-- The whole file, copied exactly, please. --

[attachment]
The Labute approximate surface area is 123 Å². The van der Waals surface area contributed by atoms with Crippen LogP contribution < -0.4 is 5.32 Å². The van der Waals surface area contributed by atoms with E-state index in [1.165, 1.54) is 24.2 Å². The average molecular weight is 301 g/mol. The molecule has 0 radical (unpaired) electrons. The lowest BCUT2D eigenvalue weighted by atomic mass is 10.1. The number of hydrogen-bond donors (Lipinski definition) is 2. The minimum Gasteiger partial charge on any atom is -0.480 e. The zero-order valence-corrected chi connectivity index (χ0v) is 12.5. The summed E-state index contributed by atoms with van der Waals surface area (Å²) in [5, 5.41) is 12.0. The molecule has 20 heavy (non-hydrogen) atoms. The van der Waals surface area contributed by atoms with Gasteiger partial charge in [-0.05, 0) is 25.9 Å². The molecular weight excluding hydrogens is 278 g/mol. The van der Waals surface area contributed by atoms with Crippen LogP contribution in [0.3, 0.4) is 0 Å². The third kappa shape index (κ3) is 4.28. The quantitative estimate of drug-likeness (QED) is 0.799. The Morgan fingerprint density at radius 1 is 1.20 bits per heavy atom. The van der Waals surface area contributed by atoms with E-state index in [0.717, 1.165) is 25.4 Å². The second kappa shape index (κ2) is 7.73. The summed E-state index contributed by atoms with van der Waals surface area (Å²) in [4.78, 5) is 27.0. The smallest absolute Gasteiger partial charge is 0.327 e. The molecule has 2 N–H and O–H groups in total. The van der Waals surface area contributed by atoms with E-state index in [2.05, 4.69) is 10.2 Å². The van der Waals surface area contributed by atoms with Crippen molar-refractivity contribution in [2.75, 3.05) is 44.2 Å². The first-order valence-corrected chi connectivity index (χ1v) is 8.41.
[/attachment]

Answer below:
The Labute approximate surface area is 123 Å². The van der Waals surface area contributed by atoms with Crippen LogP contribution < -0.4 is 5.32 Å². The van der Waals surface area contributed by atoms with E-state index in [1.165, 1.54) is 24.2 Å². The average molecular weight is 301 g/mol. The molecule has 0 radical (unpaired) electrons. The lowest BCUT2D eigenvalue weighted by atomic mass is 10.1. The number of hydrogen-bond donors (Lipinski definition) is 2. The minimum Gasteiger partial charge on any atom is -0.480 e. The zero-order valence-corrected chi connectivity index (χ0v) is 12.5. The summed E-state index contributed by atoms with van der Waals surface area (Å²) in [5, 5.41) is 12.0. The molecule has 20 heavy (non-hydrogen) atoms. The van der Waals surface area contributed by atoms with Gasteiger partial charge in [-0.05, 0) is 25.9 Å². The molecular weight excluding hydrogens is 278 g/mol. The van der Waals surface area contributed by atoms with Crippen LogP contribution in [0.3, 0.4) is 0 Å². The third kappa shape index (κ3) is 4.28. The quantitative estimate of drug-likeness (QED) is 0.799. The Morgan fingerprint density at radius 1 is 1.20 bits per heavy atom. The van der Waals surface area contributed by atoms with E-state index in [0.717, 1.165) is 25.4 Å². The second kappa shape index (κ2) is 7.73. The summed E-state index contributed by atoms with van der Waals surface area (Å²) in [4.78, 5) is 27.0. The smallest absolute Gasteiger partial charge is 0.327 e. The molecule has 2 N–H and O–H groups in total. The van der Waals surface area contributed by atoms with E-state index in [2.05, 4.69) is 10.2 Å². The van der Waals surface area contributed by atoms with Crippen molar-refractivity contribution in [2.75, 3.05) is 44.2 Å². The first-order valence-corrected chi connectivity index (χ1v) is 8.41.